News that Oracle Corp. is planning an aquisition of Hyperion Solutions Corp. grabbed the IT world's attention yesterday, but the buyout should not affect the channel partners who integrate and resell Hyperion software -- at least in the short term -- according to analysts.
Oracle announced its intention to buy the Santa Clara, Calif.-based maker of business intelligence (BI) software in an effort to fill in the company's gap in BI, according to Oracle President Charles Phillips.
But analysts said that even after the deal is finalized in April, channel partners will probably see very little change. The Oracle-Hyperion deal will probably look similar to Oracle's previous purchases, such as its acquisition of Siebel Systems in 2005, according to Michael Fauscette, a lead applications analyst at IDC in Framingham, Mass.
In that acquisition, Siebel remained a relatively independent group within Oracle, maintaining its own sales force and channel program, Fauscette said.
Although there's a chance that some Hyperion partners will get jostled by the acquisition, he said, most will find that their business will go on as usual. Some of the stronger partners may find that the deal lets them work with more Oracle products.
Oracle and Hyperion declined to comment on any of the implications for the channel, beyond what the two companies said in press releases and a conference call announcing the deal. But Fauscette said that the company has a "rigid, specific process" for taking companies in, and partners should expect communications from Oracle within two weeks of the deal's closure.
There is some question as to whether some of Oracle's existing products overlap with Hyperion's. Phillips said during the conference call that there is little to no overlap with Oracle products -- a position with which Fauscette agreed. But there is overlap between Hyperion's products and those from Oracle's PeopleSoft group, according to John Van Decker, of Gartner Inc., in Stamford, Conn..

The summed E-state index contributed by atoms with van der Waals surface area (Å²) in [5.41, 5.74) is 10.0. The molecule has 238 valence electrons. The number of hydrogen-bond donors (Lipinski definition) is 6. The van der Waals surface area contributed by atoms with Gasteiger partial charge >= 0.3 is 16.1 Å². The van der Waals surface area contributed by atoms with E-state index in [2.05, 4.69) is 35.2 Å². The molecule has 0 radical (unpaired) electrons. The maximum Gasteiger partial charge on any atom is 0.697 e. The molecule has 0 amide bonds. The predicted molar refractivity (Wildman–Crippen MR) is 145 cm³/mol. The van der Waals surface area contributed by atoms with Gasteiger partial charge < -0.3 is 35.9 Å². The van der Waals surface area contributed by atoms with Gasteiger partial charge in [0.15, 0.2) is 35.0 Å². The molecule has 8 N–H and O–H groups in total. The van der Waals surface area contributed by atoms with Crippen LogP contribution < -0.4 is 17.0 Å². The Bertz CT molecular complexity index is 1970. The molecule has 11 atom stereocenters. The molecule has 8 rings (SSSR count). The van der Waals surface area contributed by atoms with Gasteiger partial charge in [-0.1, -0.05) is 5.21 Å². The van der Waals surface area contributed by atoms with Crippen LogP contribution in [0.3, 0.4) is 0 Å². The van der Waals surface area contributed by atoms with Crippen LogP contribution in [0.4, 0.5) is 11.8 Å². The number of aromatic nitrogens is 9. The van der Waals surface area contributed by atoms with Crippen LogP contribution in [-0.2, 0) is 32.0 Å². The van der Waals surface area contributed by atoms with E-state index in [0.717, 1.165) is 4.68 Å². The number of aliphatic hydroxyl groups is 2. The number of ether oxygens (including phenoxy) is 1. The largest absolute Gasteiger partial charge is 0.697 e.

Even so, he said, Oracle will most likely take the acquisition slowly in terms of integrating Hyperion into its own operations. The buyout is mostly a way to increase Oracle's customer base, he said, and challenge rival SAP AG.
"I would imagine we're going to see status quo for some time," he said.
One change partners may look forward to is the inclusion of Hyperion in Oracle Accelerate, the partner-based approach Oracle has taken to spreading into the small and midsized business (SMB) market.
Fauscette said Hyperion will likely be integrated to the program not very long after the deal goes through.
The Oracle-Hyperion deal could be good news technologically if Oracle is able to pour in its resources to strengthen Hyperion, said John Smith, president and owner of Genau Consulting, a Kokomo, Ind.-based Hyperion consulting partner.
Smith said he hasn't received communications from either company beyond their public announcements, but he hopes Oracle will keep Hyperion's strong channel program intact.
Hyperion limits the number of partners it works with as a way of reducing competition among them, Smith said. Although he was not sure what to expect from the acquisition, Smith said he is not concerned.
"I think overall it's a good thing, because a larger company with more resources can definitely help the product," he said. "And hopefully it'll benefit me."